But I am really grateful for everything that is happening with this book. I thought that perhaps this book would be so terrible that no one would want to read it. You don’t know what is going to happen with a book like this. 

The best thing for me is that it is being read in schools. I am really happy about that. I’ve visited many schools where I’ve discussed it. Some have been in the middle of nowhere, eight hours from where I live. I think it’s really important for teenagers to start questioning the Matrix. And the great thing is that teachers are really happy to work with the book because teens finish reading it (this is something that teachers struggle with) and they like it, perhaps because it is a little bit gory. 

ESK: What role do you think fiction has in freeing us from state-normalized oppression? 

AB: I love literature that makes an impact and generates a response, but does not tell me what to do. In my own writing I want to generate questions. And a lot of people told me that after reading my book they stopped eating meat. I don’t know how much that decision endured. I don’t care if they stop eating meat for one day, one week or several years, it’s not the important thing. The important thing is that they start looking at reality in a different way. 

Language is one of the great political accomplices of capitalism. Language is never innocent.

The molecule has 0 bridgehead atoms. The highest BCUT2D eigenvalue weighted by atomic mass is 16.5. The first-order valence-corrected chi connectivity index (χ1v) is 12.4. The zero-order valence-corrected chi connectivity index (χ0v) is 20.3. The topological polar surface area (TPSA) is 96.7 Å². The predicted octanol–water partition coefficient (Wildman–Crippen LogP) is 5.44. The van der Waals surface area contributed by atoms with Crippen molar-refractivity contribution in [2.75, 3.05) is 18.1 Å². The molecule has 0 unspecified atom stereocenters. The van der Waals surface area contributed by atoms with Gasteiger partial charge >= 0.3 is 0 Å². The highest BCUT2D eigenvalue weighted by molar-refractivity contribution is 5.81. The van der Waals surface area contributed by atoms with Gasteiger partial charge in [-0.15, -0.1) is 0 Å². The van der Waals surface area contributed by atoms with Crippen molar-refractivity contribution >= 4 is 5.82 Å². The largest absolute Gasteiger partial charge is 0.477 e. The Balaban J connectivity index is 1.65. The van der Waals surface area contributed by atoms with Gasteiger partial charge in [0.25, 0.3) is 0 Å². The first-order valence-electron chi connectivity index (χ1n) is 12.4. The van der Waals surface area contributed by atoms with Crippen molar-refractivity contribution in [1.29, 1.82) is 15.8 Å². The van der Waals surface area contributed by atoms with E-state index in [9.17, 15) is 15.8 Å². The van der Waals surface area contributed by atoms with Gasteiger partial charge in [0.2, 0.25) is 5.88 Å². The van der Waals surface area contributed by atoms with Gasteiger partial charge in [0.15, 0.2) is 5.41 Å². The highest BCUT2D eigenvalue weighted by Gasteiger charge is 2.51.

That is why in the great dystopian novels like 1984 or Fahrenheit 451, or The Handmaid’s Tale, the [oppressors] destroy and prohibit books, and they change the language. Here in Argentina, we had a dictatorship and Spain with Franco as well. They censored books, they burned them because when you have people that accept reality as it is, you can control those people, you can oppress them. If you have people that start questioning things, that start looking at the world in a different way, you cannot control them so easily. Art, the good type, makes us think.

ESK: A lot of the cruelty and exploitation in your book happens because the perpetrators of it are in denial or detached. Through fiction, language and storytelling, how can we encourage people to connect with the thing that they are avoiding? 

AB: I think that language is one of the great political accomplices of this system that we call capitalism. Language is never innocent. In Spanish we have 101 synonyms to talk about or to say the word “whore” but there is not one word that is talking about the same thing for men—not even one. We don’t have the word “man-whore” for example—it doesn’t exist. And that reveals a lot about the oppressive system that is patriarchy where men that have sex with a lot of women are successful, but women who have sex with a lot of men are deemed “sluts” or “whores,” and they’re judged.